2021 has been an extremely exciting space for the Personal CRM industry. Multiple companies have moved from new market entrants to established companies and one VC-backed company working on solving the personal relationship manager problem raised multiple millions in 2021.
Let us review the most popular solutions here so that you can pick the right personal CRM for yourself. This year, we've broken the ranking down into three subsections, depending on what devices and apps you already use.
Nat - Best Personal CRM for Google users
If you use Gmail, Google Contacts and Google Calendar on a very regular basis, then Nat is the best solution for you.
Like last year, Nat is still the simplest and most automated relationship management app out there. You start off by connecting your email inboxes, your calendars and your contact books, Nat then crunches your data to come up with relevant contacts to add to your CRM
Once contacts are added, they'll be added to three separate buckets automatically:
- Not in touch: Contacts you urgently need to reach back out to
- Losing touch: Contacts that it would be good to reconnect with
- In touch: Contacts that don't require your attention for the time being
From there on, your job is simply to login once a week or so and review contacts you're not in touch with.
Meeting preparation emails & email note taking
Nat has one feature worth mentioning, meeting preparation emails.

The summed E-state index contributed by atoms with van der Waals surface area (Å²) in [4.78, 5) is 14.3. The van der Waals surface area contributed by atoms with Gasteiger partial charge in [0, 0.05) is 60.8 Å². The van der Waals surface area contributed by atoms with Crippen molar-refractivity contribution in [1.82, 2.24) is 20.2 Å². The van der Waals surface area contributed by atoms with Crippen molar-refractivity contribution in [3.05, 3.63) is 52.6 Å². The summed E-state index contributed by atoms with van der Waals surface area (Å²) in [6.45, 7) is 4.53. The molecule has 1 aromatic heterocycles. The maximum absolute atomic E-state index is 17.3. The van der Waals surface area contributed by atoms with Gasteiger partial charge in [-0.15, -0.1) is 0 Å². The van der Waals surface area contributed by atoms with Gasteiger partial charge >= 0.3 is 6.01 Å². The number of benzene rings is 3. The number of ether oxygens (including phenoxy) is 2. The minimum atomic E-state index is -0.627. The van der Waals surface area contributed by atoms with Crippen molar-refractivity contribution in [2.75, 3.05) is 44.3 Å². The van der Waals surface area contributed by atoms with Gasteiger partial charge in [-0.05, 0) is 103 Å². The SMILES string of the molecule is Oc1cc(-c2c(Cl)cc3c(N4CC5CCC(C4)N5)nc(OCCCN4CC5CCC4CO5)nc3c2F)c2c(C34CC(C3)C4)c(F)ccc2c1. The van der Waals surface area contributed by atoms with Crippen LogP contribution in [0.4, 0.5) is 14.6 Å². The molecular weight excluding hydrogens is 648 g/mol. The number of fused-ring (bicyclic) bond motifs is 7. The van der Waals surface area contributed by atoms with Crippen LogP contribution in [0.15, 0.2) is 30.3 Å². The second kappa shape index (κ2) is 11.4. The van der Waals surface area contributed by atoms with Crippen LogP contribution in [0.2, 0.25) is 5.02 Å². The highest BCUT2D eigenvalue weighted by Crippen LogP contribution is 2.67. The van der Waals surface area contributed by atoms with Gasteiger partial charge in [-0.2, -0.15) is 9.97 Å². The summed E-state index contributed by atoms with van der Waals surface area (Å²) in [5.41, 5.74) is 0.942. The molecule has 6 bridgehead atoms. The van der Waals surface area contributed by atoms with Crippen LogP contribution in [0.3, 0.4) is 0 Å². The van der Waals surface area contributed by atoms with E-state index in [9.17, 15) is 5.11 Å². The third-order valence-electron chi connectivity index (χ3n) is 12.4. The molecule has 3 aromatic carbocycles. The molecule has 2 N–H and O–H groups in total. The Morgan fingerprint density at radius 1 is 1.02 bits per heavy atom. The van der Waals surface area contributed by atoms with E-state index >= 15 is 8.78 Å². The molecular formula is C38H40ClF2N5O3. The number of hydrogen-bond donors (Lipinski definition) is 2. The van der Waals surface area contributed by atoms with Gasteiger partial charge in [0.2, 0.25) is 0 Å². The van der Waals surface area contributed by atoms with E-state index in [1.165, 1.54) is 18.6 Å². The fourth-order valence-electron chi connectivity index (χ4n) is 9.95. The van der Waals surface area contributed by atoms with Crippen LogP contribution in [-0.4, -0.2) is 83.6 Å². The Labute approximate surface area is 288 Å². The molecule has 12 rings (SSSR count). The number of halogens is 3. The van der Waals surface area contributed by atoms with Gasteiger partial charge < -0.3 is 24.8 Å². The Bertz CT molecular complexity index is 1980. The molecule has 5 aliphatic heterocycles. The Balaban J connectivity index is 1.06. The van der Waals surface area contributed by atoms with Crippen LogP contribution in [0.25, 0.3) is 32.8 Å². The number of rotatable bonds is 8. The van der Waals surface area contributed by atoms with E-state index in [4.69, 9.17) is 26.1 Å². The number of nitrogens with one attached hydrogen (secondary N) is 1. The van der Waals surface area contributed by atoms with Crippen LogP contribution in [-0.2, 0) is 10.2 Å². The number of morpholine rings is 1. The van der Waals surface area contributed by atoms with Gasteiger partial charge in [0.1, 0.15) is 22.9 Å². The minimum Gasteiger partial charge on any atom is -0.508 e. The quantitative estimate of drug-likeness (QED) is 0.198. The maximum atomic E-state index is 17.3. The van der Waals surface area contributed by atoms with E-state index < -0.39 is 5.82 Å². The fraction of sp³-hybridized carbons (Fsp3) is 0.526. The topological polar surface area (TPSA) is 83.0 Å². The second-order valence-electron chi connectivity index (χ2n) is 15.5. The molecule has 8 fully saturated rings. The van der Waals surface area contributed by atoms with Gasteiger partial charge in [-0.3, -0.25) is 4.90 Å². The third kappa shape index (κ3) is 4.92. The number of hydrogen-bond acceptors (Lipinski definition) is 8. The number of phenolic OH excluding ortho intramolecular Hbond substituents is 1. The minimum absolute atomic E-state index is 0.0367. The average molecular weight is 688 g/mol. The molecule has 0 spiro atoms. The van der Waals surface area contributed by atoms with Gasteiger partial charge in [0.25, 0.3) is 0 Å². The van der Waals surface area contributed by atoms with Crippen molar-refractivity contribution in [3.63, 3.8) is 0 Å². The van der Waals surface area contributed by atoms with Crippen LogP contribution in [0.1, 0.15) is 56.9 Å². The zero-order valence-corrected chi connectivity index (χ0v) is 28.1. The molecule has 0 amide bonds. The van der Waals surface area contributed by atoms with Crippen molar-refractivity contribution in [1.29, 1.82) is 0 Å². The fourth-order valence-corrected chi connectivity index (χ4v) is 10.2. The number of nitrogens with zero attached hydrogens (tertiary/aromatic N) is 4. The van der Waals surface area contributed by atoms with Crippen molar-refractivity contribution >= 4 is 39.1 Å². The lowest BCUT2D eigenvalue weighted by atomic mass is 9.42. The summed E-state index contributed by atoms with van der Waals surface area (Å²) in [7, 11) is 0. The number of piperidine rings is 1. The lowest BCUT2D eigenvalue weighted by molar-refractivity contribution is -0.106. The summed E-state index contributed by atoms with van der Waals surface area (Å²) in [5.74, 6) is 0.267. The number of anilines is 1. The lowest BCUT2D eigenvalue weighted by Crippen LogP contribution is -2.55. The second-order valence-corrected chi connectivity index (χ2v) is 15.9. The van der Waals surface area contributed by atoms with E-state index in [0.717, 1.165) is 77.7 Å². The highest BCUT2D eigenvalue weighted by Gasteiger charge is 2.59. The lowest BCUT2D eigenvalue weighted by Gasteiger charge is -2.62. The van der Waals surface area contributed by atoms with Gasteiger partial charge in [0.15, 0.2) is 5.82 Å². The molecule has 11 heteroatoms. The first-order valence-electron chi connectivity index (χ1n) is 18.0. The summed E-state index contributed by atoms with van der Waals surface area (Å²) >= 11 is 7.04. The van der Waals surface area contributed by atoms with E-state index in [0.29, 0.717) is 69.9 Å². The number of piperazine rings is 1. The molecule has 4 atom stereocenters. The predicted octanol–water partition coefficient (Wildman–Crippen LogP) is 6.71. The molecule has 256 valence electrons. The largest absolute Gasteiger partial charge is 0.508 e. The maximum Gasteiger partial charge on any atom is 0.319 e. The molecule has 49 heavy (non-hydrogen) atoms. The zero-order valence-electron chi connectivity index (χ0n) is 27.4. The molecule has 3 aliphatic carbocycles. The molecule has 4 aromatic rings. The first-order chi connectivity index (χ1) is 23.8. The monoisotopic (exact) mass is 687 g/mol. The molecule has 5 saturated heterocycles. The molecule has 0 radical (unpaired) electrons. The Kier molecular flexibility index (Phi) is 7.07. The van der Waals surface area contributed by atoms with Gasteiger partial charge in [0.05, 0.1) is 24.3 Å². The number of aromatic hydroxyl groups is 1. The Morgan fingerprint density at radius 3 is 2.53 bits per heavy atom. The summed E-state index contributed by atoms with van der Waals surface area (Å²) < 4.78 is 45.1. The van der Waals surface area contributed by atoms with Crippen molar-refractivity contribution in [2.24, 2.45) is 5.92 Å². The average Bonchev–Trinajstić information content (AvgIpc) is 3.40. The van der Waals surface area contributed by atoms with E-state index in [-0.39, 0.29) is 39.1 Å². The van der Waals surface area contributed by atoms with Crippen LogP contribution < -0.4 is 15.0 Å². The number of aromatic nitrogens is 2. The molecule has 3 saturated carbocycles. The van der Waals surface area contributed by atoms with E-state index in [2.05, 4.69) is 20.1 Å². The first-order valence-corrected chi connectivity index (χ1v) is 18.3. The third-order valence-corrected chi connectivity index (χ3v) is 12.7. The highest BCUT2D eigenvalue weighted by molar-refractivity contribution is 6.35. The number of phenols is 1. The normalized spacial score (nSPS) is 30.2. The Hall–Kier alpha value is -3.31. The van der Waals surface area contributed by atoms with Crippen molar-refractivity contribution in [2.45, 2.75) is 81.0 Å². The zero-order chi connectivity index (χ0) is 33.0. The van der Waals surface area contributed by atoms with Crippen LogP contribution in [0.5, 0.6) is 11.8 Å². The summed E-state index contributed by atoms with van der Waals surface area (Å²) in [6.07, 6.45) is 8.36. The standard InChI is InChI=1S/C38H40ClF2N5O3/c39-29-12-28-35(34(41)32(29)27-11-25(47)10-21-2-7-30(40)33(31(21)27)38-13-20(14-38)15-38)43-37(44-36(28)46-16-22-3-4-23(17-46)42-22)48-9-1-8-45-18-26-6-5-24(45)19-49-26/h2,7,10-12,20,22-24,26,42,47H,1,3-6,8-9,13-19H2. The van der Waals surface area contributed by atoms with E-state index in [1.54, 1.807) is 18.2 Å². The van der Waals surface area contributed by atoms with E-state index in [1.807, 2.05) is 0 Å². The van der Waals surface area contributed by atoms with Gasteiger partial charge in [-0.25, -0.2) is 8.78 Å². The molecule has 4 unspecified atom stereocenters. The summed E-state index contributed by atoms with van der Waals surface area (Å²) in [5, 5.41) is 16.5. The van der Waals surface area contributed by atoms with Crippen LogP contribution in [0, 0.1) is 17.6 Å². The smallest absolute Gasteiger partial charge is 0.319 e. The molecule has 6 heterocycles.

Simply, before every meeting, an email is sent to your inbox with all the notes you've previously taken about people in the meeting. You can also add new notes simply in the email (see the image above).
Clay - Best Personal CRM for Apple users
Clay raised an astonishing 8 millions in venture capital during the last months of 2021, which definitely attracted some attention to the Personal CRM space. Clay won our 2021 review, let's see how they're doing this year.
As last year, Clay still gets some points for their UI and interface. While seen as confusing by some, it's certainly eye-catching.
As an example, look at the image above and try to figure out what the buttons at the top do? Any idea? Hovering over them does not show anything :/
Besides the basic integrations that all best-in-class Personal CRM support (email & calendar), Clay also built a Twitter and iMessage integration that we will analyse here:
Their Twitter integration scans the bios of your twitter contacts to figure out if a bio changes. This is a great idea on paper but as I experienced with Clay, simply makes up yet another news feed to check regularly without much value as most Twitter bio changes aren't super insightful.
Clay also added a privacy grey-area integration this year, namely their iMessage integration. No-one has ever seen an iMessage integration in the past, simply because it shouldn't exist, Apple does not offer an API to access iMessage. Yet, Clay found a way to access your messages, by requesting full disk access to your computer (the permission to read any file that exists on your computer) to find the file that contains your iMessage data.